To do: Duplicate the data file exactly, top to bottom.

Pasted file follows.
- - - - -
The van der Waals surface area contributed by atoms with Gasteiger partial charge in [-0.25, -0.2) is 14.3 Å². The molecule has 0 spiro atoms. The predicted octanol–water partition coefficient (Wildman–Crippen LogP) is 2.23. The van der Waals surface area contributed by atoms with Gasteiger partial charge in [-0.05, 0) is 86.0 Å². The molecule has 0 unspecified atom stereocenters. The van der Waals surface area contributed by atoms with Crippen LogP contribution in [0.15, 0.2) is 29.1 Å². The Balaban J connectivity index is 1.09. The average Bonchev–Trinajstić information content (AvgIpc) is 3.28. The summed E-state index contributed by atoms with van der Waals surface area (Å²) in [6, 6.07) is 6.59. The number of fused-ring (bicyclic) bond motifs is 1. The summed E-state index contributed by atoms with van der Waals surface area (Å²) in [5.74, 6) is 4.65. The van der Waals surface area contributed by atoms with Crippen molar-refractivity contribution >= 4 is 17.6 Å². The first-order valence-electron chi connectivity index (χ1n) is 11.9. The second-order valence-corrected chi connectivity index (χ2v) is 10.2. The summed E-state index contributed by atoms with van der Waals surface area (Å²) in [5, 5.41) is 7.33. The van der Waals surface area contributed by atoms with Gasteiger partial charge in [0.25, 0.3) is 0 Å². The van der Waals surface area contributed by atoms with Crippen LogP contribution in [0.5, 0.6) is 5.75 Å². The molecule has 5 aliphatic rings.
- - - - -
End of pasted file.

The van der Waals surface area contributed by atoms with Gasteiger partial charge in [-0.25, -0.2) is 14.3 Å². The molecule has 0 spiro atoms. The predicted octanol–water partition coefficient (Wildman–Crippen LogP) is 2.23. The van der Waals surface area contributed by atoms with Gasteiger partial charge in [-0.05, 0) is 86.0 Å². The molecule has 0 unspecified atom stereocenters. The van der Waals surface area contributed by atoms with Crippen LogP contribution in [0.15, 0.2) is 29.1 Å². The Balaban J connectivity index is 1.09. The average Bonchev–Trinajstić information content (AvgIpc) is 3.28. The summed E-state index contributed by atoms with van der Waals surface area (Å²) in [6, 6.07) is 6.59. The number of fused-ring (bicyclic) bond motifs is 1. The summed E-state index contributed by atoms with van der Waals surface area (Å²) in [5.74, 6) is 4.65. The van der Waals surface area contributed by atoms with Crippen molar-refractivity contribution >= 4 is 17.6 Å². The first-order valence-electron chi connectivity index (χ1n) is 11.9. The second-order valence-corrected chi connectivity index (χ2v) is 10.2. The summed E-state index contributed by atoms with van der Waals surface area (Å²) in [5, 5.41) is 7.33. The van der Waals surface area contributed by atoms with Gasteiger partial charge in [0.25, 0.3) is 0 Å². The van der Waals surface area contributed by atoms with Crippen LogP contribution in [0.5, 0.6) is 5.75 Å². The molecule has 5 aliphatic rings.